Despite larger numbers, Vleesbaai remains relatively uncrowded when compared to other holiday towns in the region – this is largely due to the private nature of home ownership, and therefore limited numbers of visitors and guests even during the busy periods.
The local shop is the only business plot in Vleesbaai, where one can find all the essential groceries and fuel. Due to the small shop size the variety of goods sold is limited, and for larger shopping trips, residents need to make the short journey to nearby Mossel Bay or Gouritzmond. Furthermore, the local shop does not have a liquor license, thus no liquor is sold in Vleesbaai.
Across the road from the shop is the church hall, where sermons are conducted on Sundays and on Christmas, as well as fairs and numerous other community events during the peak seasons. Vleesbaai is fenced off and access is controlled by a manned entrance gate. Motor vehicle parking inside the town is very limited and non-resident visitors and other traffic volumes are monitored by the staff at the entrance gate. Access to the shop is the church hall is open to the public and pedestrian visitors are welcome to access the beach via the main gate.
The dirt road network between the plots has been replaced with tarred roads in recent years, and numerous speed bumps introduced to control the motorist’s speed within the town. Residents and visitors alike on the whole adhere to the speed limit of 20 km/h, as the town’s streets are filled with pedestrian traffic, in particular children that play in and around the houses.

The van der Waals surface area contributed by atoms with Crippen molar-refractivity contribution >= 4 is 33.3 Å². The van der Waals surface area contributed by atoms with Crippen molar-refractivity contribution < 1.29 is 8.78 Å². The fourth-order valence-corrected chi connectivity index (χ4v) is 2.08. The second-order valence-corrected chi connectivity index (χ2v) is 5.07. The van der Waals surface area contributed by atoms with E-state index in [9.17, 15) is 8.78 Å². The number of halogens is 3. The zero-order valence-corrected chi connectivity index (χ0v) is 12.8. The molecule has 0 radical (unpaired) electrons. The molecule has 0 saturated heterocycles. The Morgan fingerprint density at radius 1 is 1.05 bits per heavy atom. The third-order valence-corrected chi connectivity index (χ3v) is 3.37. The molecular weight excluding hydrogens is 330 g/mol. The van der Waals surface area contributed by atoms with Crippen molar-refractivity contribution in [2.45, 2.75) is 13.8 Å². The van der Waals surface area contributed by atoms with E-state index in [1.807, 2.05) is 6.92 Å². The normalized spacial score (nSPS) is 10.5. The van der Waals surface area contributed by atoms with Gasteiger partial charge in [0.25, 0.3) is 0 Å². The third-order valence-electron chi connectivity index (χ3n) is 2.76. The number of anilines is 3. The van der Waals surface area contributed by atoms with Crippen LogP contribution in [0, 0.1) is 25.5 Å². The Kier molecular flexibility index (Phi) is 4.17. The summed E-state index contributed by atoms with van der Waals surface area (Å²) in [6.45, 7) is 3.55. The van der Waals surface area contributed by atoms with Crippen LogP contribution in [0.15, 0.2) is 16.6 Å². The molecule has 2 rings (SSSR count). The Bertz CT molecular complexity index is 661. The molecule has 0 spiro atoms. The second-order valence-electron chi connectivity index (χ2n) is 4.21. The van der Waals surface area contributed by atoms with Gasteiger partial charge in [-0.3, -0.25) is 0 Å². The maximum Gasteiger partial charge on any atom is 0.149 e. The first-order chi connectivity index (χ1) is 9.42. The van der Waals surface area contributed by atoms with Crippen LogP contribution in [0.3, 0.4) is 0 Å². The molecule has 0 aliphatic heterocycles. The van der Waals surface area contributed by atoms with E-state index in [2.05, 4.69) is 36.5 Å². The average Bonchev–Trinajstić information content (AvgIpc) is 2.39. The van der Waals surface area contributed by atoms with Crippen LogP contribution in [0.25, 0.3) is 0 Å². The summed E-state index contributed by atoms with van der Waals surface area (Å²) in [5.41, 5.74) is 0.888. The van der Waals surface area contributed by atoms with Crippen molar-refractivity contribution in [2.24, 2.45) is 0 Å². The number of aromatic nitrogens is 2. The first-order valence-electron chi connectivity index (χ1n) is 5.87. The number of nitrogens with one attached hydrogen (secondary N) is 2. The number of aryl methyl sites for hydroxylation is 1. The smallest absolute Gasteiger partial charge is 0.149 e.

Prior to receiving electricity in 1986, most of the houses used propane gas, lamp oil and candle light as a means of lighting and heating their homes. And although gas hobs and ovens were the main method for cooking indoors, the preferred method for cooking is by means of open fires or braais (Afrikaans, meaning barbecue). Water inside the houses was in most cases heated by means of wall mounted gas units, prior to the availability of electricity. In some of the older houses in Vleesbaai, one can still come across redundant copper pipes that fed the various gas appliances. Many houses in Vleesbaai today operate on a combination of both electricity and liquified gas cylinders.
The rest of the service infrastructure like water, sewerage and storm water reticulation is well established and continuously maintained by "Vleesbaai Dienste". All the houses in Vleesbaai have access to pressurised municipal water and with the development of Hoekbaai extension in 1991, a sewerage treatment works facility was provided and eventually all the houses were connected to this sewerage system. Storm water reticulation was also recently upgraded, along with the local road network.
Vleesbaai can be accessed by tarred road by turning off the N2 national highway onto R325 route, or alternatively there are a couple of dirt roads that offer a more direct route to Vleesbaai from the N2. Although the dirt roads are shorter in distance, the tarred roads offer more comfort.
The nearest large town is Mossel Bay towards the east, a 34 km drive to the town centre from Vleesbaai via the R325 and N2, eastbound. The nearest commercial airport is 68 km away at George International Airport, which is also situated towards the east of Vleesbaai.